Nanotechnology and Advanced Materials

Nanotechnology and advanced materials involve manipulating and controlling atoms and molecules to create useful materials, devices and systems that have new and different properties from what we normally see in our everyday world.

Nanotechnology has made possible the smallest man-made objects ever created. They measure less than 100 manometers (mn). To put that into context, one eyelash is about 100,000 mn wide!

Examples of nanotechnology can be seen all around us, including in: airbags, video games, clothing, sunscreen, pacemakers, tennis rackets, hearing aids, LCD displays

Key concepts in nanotechnology include:

  • Nanoparticles: Clumps of atoms or molecules that are less than 100 nm on one side.
  • Micro-Electro-Mechanical Systems (MEMS): Tiny 3D devices that combine mechanical components with integrated electronic circuits. The most popular MEMs devices today are sensors, lab on a chip devices and optical switches.
  • Lab on a Chip: Integrates multiple laboratory function in to a single chip.
  • Carbon Nanotubes: A tube made of carbon atoms. Carbon nantubes are among the stiffest fibers known.

Advanced materials have superior properties to conventional materials (e.g. increased hardness, durability, and elasticity), and include substances such as:

  • Advanced ceramics: Inorganic non-metallic materials formed by the action of heat that are engineered with superior performance properties such as high resistance to abrasion.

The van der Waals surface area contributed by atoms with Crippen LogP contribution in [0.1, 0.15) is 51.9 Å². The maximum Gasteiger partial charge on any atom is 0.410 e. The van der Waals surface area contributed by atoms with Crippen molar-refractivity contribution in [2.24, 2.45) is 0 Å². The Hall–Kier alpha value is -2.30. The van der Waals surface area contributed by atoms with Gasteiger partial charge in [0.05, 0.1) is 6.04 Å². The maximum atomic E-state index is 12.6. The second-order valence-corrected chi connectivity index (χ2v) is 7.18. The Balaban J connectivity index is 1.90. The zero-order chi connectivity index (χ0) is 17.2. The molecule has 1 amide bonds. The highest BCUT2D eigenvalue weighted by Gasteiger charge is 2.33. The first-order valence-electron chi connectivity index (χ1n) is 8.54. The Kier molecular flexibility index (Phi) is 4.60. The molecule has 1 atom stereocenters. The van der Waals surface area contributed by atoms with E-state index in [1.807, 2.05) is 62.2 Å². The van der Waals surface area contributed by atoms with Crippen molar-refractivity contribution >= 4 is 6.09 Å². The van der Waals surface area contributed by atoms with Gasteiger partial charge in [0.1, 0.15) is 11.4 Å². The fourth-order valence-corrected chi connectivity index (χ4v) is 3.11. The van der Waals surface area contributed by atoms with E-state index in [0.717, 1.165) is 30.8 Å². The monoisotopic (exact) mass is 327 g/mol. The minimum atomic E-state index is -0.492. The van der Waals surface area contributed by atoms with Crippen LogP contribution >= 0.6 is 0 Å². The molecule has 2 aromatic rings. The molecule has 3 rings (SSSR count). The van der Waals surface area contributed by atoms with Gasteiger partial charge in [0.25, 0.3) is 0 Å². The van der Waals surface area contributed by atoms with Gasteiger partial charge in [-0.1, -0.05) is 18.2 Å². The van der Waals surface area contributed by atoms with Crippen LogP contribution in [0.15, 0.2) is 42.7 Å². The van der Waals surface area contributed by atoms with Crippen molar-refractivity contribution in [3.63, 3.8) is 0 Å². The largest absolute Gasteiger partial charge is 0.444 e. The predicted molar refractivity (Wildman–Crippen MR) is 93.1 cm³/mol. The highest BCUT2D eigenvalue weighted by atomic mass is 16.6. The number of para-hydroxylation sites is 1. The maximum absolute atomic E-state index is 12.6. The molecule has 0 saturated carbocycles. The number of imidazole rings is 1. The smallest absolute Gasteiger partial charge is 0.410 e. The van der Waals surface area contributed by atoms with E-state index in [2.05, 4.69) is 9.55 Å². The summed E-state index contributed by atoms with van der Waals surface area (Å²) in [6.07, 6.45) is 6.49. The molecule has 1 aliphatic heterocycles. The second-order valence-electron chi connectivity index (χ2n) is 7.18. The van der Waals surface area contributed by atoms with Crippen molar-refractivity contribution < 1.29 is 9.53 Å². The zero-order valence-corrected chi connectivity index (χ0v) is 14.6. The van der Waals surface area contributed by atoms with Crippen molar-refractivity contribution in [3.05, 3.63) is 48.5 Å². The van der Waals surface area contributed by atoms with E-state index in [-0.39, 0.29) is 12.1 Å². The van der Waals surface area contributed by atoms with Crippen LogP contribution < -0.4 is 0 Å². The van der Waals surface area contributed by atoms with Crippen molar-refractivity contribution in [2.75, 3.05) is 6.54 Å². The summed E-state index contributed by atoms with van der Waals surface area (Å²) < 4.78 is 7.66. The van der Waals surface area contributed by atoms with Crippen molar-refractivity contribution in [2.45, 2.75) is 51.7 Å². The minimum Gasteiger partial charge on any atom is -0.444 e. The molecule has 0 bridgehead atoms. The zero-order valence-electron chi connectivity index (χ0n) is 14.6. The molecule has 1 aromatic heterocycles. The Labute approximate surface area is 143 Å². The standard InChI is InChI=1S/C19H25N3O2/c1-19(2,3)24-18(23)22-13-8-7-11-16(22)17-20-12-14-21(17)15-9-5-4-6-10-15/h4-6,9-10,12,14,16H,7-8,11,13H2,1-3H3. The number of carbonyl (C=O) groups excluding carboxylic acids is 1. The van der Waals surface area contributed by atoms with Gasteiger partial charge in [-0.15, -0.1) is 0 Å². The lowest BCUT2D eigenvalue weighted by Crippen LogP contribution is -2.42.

• Thin films: Semiconductor electronics and MEMS are made using thin films. Thin films are thin layers (from fractions of nanometers to several microns thick) of materials like metals, semiconductors and insulators.
  • Silicon nanophotonics: Instead of transferring data on an electronic chip using electricity, data is transferred using light.

Alberta has had significant success in the commercialization of nanotechnology and advanced materials with leading companies in the areas of:

  • design and manufacturing of nano/micro scale devices and MEMS and in the fields of circuits/chips, calibration systems and bio-detection
  • Films/Coatings, including medical coatings
  • nano-biotechnology
  • metals
  • ceramics
  • polymers

The main strengths of the nanotechnology and advanced materials industry in Alberta include a powerful university-based research capability and innovative companies.
The University of Calgary and University of Alberta are home to amazing nanotechnology and advanced materials research facilities.

Research at the University of Alberta

Research at the University of Calgary

  • Advanced Technology Information Processing Systems (ATIPS Labs): ATIPS Labs at the University of Calgary leverage highly advanced and emerging computing technologies to conduct research into the development and implementation of information processing systems, including: bio-engineering devices; information security systems; wireless networking components; high performance digital signal processors; opto-electronic sensors and processors; streaming video processors; arithmetic intensive processors; and machine vision systems.
  • Nanoscale Technology and Engineering Laboratory (NTEL)
  • AMIF - Advanced Micro and nanosystems Integration Facility, University of Calgary

Innovative Alberta companies

A strong community of industrial adopters in the region have turned research into commercial products.

For profiles of Alberta’s nanotechnology and advanced materials companies see: Cool Companies: Alberta’s Advanced Technologies (2013 issue)


nanoAlberta works with industry, researchers and investors to help build Alberta's nanotechnology industry and apply the benefits of nanotechnology in the energy, environment, medical, agriculture and forestry sectors.